• Nationally, the 2016 presidential race is shaping up to be a wild ride. While Democrats so far seem pretty content with Hillary, the GOP is still courting their man (and yes, their nominee will almost assuredly be a man). Lately, Sen. Ted Cruz from Texas has been getting a lot of attention. Cruz handily won a straw poll at the Texas Republican Convention this weekend. Kentucky Senator Rand Paul, who is often cited as a front-runner, came in third. Chalk it up to home-state advantage. It’s hard to know who to root for in a contest like that, so I’m just going to hope that somehow the GOP jumps on the whole throw-back trend and nominates Abraham Lincoln again.
• Finally, a woman in Kentucky was found selling $3 million in ill-gotten Nikes from her front lawn. That’s a lot of stolen shoes. She said she didn’t know they were stolen and was selling them for $5 a piece. Not a bad deal, really.
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Since being released nationally in early May, Cincinnati rockers Wussy’s amazing latest album Attica! has been scoring an insane amount of neon-glowing reviews from many high profile outlets. Pitchfork, Pop Matters and Spin, among many others, have all given the album high praise (Spin also recently named it one of the Top 50 album releases of the year so far, alongside long-players by Beck, Pharrell and The Afghan Whigs). The band’s new record was also the inspiration for a remarkable essay by Charles Taylor for The Los Angeles Review of Books.
Give a listen to the new album below, then hit “buy” to grab your own copy:
Wussy is playing its only local show until at least this fall tonight, as the group keeps busy on the road throughout the summer, crisscrossing the country in support of Attica! The band’s upward trajectory that has been kickstarted by the new album shows no signs of slowing down anytime soon.
Check out CityBeat's recent interview with Wussy here.
Wussy joins The Tigerlilies, Honey & Houston and students from the School of Rock Mason (check the clips below for samples of each) for a free show tonight on Fountain Square as part of the MidPoint Indie Summer series (grab your MidPoint Music Festival passes in person at the MPMF booth or sign up for a chance to win some). The show starts at 7 p.m.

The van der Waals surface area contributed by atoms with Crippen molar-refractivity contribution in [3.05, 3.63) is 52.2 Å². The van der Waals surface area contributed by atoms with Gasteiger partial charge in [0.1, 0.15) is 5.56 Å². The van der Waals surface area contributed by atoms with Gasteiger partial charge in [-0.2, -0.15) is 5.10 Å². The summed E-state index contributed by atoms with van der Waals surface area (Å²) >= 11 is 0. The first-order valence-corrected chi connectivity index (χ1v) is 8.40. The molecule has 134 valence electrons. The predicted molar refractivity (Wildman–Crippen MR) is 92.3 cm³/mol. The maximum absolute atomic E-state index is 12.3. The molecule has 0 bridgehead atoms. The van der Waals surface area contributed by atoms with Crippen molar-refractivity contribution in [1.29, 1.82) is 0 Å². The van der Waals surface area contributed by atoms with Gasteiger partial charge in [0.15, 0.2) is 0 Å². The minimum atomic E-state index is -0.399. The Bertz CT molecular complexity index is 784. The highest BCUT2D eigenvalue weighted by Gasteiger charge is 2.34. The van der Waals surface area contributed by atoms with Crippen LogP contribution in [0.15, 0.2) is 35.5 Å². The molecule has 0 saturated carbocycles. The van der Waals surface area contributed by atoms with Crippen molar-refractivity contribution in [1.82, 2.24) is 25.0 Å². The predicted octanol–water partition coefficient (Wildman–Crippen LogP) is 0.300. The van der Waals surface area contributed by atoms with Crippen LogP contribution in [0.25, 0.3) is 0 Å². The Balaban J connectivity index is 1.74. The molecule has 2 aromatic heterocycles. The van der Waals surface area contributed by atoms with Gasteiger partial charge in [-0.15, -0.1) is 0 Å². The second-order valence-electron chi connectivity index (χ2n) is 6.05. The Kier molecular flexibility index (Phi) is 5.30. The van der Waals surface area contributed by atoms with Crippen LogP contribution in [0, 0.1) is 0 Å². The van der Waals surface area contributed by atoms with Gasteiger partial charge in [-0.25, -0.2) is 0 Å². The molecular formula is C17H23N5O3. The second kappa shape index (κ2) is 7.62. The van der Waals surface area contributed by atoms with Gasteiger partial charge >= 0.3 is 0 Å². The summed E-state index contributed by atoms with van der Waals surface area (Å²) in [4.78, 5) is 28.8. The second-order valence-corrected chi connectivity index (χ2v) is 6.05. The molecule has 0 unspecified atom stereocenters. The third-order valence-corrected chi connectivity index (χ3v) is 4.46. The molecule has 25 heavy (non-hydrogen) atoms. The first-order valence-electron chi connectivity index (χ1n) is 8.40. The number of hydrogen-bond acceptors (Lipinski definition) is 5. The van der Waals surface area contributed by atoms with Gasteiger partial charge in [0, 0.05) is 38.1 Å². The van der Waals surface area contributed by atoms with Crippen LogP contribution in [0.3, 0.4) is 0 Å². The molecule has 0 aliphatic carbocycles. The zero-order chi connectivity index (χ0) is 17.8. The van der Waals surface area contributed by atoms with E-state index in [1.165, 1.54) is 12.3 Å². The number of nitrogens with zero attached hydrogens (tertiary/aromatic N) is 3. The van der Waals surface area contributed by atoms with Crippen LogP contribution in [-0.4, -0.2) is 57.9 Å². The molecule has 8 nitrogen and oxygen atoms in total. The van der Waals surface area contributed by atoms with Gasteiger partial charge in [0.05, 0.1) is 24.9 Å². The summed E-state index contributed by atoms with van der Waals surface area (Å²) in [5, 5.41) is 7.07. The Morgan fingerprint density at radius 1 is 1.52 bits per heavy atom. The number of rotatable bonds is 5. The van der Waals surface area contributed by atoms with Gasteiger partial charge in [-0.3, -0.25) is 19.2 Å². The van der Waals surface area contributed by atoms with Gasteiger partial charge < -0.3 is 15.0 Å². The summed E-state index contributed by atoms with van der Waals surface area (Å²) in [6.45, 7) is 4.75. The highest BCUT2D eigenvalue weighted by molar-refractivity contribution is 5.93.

The Cincinnati Rollergirls close their season with the third annual Crosstown Knockdown Saturday. The double-header opens with a mixed game featuring CRG’s Black Sheep team and the Battering Rams, Cincy’s men’s team. During the main event, CRG’s Violent Lambs face-off with the Black-n-Bluegrass Rollergirls’ Blackouts. CRG’s home rink is at the Cincinnati Gardens; with the arena for sale, it might be the crew’s last game there. Gates open at 5 p.m. and the first bout begins at 6 p.m. The game is also Fan Appreciation Night — the first 500 fans through the door will receive CGR cowbells and the girls will be handing out gifts to fans throughout the games. Tailgating is encouraged, parking is free and dollar beers are available from 5-6 p.m. Tickets are $12 at the door.
Enjoy a taste of the Middle East this weekend with St. James’ Mediterranean Food Fest. Guests can binge on traditional fare including hummus and falafel, stuffed cabbage and grape leaves, varieties of kebabs, gyros, baklava and more. There will also be live entertainment and plenty of traditional carnival fare for the kids. The fest runs daily Friday through Sunday. Go here for directions and more info.
Concours d’Elegance returns to Ault Park for another summer day of classic cars displayed in one of Cincinnati’s most beautiful parks. More than 200 collector rides will be showcased, with a spotlight on Mustangs and microcars and the 100th anniversary of Maserati. Tickets are $20 in advance, $25 day-of. The show runs from 10 a.m.-4 p.m. Sunday.
Here’s a twist on the typical summer yard sale: Cincinnati Playhouse in the Park opens its scenery shop to the public for a big sale Saturday morning. Furniture, glassware, china, costumes, and other items seen onstage in popular Playhouse productions will all be priced to sell from 8 a.m.-noon. Bring cash or a check; all proceeds benefit the not-for-profit Playhouse.
The MidPoint Indie Summer Series continues Friday with a great lineup of local acts. The Mason School of Rock opens the night at 7 p.m., followed by Honey & Houston, The Tigerlilies and Wussy at 10 p.m. Advance tickets to MidPoint Music Festival ($69 all music access and $179 VIP) will be on sale at Fountain Square. Check out the full Indie Summer Series schedule here.
Second Sunday on Main kicks off this weekend, bringing more than 80 local vendors, food trucks, street performers, live music and specials at Main Street business to the street, between 13th and Liberty streets. This “Main Street Block Party” runs noon- 5 p.m., featuring music by The Hot Magnolias, a celebrity chef demo, a dog parade and contest, a clothing swap and community yard sale, entertainment at the Rock Paper Scissors performance tent and much more.